Budget Cutting 101
It turns out House Republicans’ zeal for budget-cutting seems to fade when it conflicts with their passion for campaign donations.
Bloomberg News reports that Defense Secretary Robert Gates is scolding the House Subcommittee on Defense Appropriations for efforts to preserve $900 million for Humvee vehicles the Army says it doesn’t need. Sec. Gates says the money should be shifted to pay for more pressing programs. The Washington Post’s Dana Milbank was even more forceful about Sec. Gates’ exchange with the committee.
Gates couldn't get the lawmakers to agree to his urgent - and modest - request to shift $1.2 billion in Pentagon funds to protect soldiers' lives in Afghanistan. He asked for the money a month ago, but [Rep. C. W. Bill] Young's committee hadn't acted.
Why? Because Young objects to the money being taken away from the Army's Humvee program. Never mind that the Army has more Humvees than it wants. They are manufactured by AM General - which happens to be Young's third-largest campaign contributor. Its executives have funneled him more than $80,000, according to the Center for Responsive Politics.
AM General isn’t giving up without a fight. The company is relying on what has long been a winning battle plan in Washington – steady campaign contributions and well-connected lobbyists.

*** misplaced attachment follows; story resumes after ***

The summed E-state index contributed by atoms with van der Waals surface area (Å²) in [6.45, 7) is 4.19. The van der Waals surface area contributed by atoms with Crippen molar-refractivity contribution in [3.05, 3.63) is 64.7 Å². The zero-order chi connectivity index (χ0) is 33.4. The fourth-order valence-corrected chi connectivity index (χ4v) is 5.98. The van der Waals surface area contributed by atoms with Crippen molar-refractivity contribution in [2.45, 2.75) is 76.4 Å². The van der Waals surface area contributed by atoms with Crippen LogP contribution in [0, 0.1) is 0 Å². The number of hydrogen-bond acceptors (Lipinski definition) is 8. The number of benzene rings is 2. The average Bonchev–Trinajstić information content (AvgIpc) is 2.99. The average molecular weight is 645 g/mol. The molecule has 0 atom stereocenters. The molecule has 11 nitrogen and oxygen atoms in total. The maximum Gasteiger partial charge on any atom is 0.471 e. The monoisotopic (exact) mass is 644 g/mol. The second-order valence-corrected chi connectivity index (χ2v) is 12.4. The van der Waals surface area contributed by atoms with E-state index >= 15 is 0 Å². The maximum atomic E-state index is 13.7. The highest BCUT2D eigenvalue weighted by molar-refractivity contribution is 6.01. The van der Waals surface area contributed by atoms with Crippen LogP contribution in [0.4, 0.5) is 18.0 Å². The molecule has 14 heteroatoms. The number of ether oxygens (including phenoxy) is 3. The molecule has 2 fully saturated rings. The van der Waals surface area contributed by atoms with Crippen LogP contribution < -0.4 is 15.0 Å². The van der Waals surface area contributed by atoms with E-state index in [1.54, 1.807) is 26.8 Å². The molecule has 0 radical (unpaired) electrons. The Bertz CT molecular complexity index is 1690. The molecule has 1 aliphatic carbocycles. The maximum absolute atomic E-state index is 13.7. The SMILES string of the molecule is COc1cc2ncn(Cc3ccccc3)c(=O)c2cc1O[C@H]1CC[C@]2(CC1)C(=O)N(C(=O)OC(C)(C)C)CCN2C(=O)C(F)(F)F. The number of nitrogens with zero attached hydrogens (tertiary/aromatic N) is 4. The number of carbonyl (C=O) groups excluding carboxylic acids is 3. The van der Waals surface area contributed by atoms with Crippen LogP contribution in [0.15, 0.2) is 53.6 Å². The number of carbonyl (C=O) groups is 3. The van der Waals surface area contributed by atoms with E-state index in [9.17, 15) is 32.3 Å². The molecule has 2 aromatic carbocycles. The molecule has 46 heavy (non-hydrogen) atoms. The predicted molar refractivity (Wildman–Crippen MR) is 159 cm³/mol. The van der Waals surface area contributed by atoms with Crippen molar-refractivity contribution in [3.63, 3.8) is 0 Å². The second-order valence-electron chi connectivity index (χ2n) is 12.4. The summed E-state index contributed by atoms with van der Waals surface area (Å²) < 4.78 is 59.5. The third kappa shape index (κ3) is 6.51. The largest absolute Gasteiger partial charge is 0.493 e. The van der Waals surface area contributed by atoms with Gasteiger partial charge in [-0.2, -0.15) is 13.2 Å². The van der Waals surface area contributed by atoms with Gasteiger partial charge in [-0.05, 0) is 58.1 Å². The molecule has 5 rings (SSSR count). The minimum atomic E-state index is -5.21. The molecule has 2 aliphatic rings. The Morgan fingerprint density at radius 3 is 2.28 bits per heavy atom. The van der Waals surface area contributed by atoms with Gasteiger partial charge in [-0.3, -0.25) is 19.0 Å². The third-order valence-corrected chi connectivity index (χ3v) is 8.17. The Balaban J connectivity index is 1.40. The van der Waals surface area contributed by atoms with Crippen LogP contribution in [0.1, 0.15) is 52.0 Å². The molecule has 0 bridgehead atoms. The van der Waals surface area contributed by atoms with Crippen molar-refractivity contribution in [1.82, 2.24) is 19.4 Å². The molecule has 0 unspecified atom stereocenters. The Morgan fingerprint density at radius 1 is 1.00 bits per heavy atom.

The Center for Responsive Politics’ data reveals that AM General is Rep. Young’s (R-FL) third-largest campaign contributor. Other members of the subcommittee, including ranking member Rep. Norm Dicks (D-WA), Rep. Rodney Frelinghuysen (R-NJ), Rep. Marcy Kaptur (D-OH), and Rep. Pete Visclosky (D-IN), also raked in contributions from the company during the 2010 election cycle.
Meanwhile, the company’s lobbying jumped from $160,000 in 2009 to $220,000 in 2010, a 38% spike, according to lobbying disclosure records. Benefitting from the revolving door, AM General added former Rep. Jim Saxton (R-NJ) to a roster of lobbyists that already included the well-known firm Van Scoyoc Associates.
Sec. Gates has every right to be peeved. CREW has been highlighting for years how big time campaign contributors frequently are protected by the politicians they prop up. This is just a particularly reprehensible example.